That being said, I know fermentation can seem a little contradictory of how a lot of you grew up. Encouraging something to rotten and bubble? No thanks, many of you may say. And I have to say that I had my doubts as well. The picky eater in me came out. The squeamish side of me balked. But then I took a drive through the agricultural belt in central california. I saw the huge monocrops and the massive silos. I saw one two story silo just for sunflower seeds. And it was good to see, because I forget about these monstrosities, what with my local farmer’s markets and front yard grazing. Compared to that silo my little jar of kefir creatures seems pretty harmless.

I’m also now in possession of a sourdough starter… but more on that later… I have to go feed everyone!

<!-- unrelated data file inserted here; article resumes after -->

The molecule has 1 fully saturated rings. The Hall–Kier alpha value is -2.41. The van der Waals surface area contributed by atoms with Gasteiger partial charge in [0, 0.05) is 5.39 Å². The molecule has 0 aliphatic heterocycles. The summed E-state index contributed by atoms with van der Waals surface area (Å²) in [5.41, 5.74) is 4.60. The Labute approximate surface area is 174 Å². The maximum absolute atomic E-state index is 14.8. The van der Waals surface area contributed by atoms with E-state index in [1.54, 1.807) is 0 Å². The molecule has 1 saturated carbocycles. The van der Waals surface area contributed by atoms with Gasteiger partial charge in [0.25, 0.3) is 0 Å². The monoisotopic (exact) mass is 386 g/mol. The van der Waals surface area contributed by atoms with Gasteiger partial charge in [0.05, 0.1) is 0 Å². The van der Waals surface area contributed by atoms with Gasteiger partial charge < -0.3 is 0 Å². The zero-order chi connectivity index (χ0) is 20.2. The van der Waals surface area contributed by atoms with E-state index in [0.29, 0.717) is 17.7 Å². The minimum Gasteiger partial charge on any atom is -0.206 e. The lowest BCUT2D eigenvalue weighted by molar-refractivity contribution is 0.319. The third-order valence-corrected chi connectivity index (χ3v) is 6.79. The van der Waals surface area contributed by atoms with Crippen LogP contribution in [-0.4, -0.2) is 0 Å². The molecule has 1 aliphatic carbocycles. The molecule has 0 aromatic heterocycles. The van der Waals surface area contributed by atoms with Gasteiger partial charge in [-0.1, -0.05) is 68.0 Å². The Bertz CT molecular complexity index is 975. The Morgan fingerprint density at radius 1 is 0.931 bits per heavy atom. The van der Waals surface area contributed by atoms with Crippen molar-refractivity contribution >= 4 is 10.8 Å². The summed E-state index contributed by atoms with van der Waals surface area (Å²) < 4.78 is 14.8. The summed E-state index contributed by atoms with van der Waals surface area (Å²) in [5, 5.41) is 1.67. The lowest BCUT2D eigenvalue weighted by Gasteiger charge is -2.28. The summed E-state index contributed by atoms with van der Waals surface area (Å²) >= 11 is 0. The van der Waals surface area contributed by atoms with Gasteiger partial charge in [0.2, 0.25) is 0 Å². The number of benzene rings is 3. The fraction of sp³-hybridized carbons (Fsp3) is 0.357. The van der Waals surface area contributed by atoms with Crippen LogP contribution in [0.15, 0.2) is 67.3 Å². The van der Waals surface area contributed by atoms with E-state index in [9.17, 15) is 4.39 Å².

I just came across this great post from the Agricultural Society that breaks down all the herbs, oils and spices that can make up a super effective medicine cabinet. Click here to check it out!  I just spent a good chunk of my day last week at a Kaiser pharmacy and after watching the thousands upon thousands of meds being dispersed, and seeing all of the plastic those meds were encased in, I feel more committed then ever to preventative medicine. We’re all so used to hearing about whole foods now, with the logic that you should only eat foods that you can identify… but we need to start applying the same approach to our medicines whenever we can. At any rate, this article is a really good resource list.